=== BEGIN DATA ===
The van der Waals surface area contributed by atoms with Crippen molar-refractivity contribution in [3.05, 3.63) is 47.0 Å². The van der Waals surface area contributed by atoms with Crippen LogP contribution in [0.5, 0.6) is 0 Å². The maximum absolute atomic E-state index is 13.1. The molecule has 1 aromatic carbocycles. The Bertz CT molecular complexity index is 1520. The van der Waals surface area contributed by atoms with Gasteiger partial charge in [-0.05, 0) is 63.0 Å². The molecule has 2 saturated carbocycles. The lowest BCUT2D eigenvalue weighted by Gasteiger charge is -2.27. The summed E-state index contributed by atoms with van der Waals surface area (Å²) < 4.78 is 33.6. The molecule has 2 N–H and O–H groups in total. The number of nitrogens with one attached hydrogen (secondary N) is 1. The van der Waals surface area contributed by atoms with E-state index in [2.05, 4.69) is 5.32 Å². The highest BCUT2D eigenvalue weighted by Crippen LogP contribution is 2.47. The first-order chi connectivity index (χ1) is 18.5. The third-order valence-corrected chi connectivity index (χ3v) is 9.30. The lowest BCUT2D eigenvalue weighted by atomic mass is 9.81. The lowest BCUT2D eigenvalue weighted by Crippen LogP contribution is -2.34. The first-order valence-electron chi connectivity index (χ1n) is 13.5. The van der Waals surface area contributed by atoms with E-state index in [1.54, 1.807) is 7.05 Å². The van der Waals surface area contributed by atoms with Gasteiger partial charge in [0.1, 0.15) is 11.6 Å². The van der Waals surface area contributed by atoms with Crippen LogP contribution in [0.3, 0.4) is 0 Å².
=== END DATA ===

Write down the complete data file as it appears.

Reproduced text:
The van der Waals surface area contributed by atoms with Crippen molar-refractivity contribution in [3.05, 3.63) is 47.0 Å². The van der Waals surface area contributed by atoms with Crippen LogP contribution in [0.5, 0.6) is 0 Å². The maximum absolute atomic E-state index is 13.1. The molecule has 1 aromatic carbocycles. The Bertz CT molecular complexity index is 1520. The van der Waals surface area contributed by atoms with Gasteiger partial charge in [-0.05, 0) is 63.0 Å². The molecule has 2 saturated carbocycles. The lowest BCUT2D eigenvalue weighted by Gasteiger charge is -2.27. The summed E-state index contributed by atoms with van der Waals surface area (Å²) < 4.78 is 33.6. The molecule has 2 N–H and O–H groups in total. The number of nitrogens with one attached hydrogen (secondary N) is 1. The van der Waals surface area contributed by atoms with E-state index in [2.05, 4.69) is 5.32 Å². The highest BCUT2D eigenvalue weighted by Crippen LogP contribution is 2.47. The first-order chi connectivity index (χ1) is 18.5. The third-order valence-corrected chi connectivity index (χ3v) is 9.30. The lowest BCUT2D eigenvalue weighted by atomic mass is 9.81. The lowest BCUT2D eigenvalue weighted by Crippen LogP contribution is -2.34. The first-order valence-electron chi connectivity index (χ1n) is 13.5. The van der Waals surface area contributed by atoms with E-state index in [1.54, 1.807) is 7.05 Å². The van der Waals surface area contributed by atoms with Gasteiger partial charge in [0.1, 0.15) is 11.6 Å². The van der Waals surface area contributed by atoms with Crippen LogP contribution in [0.3, 0.4) is 0 Å².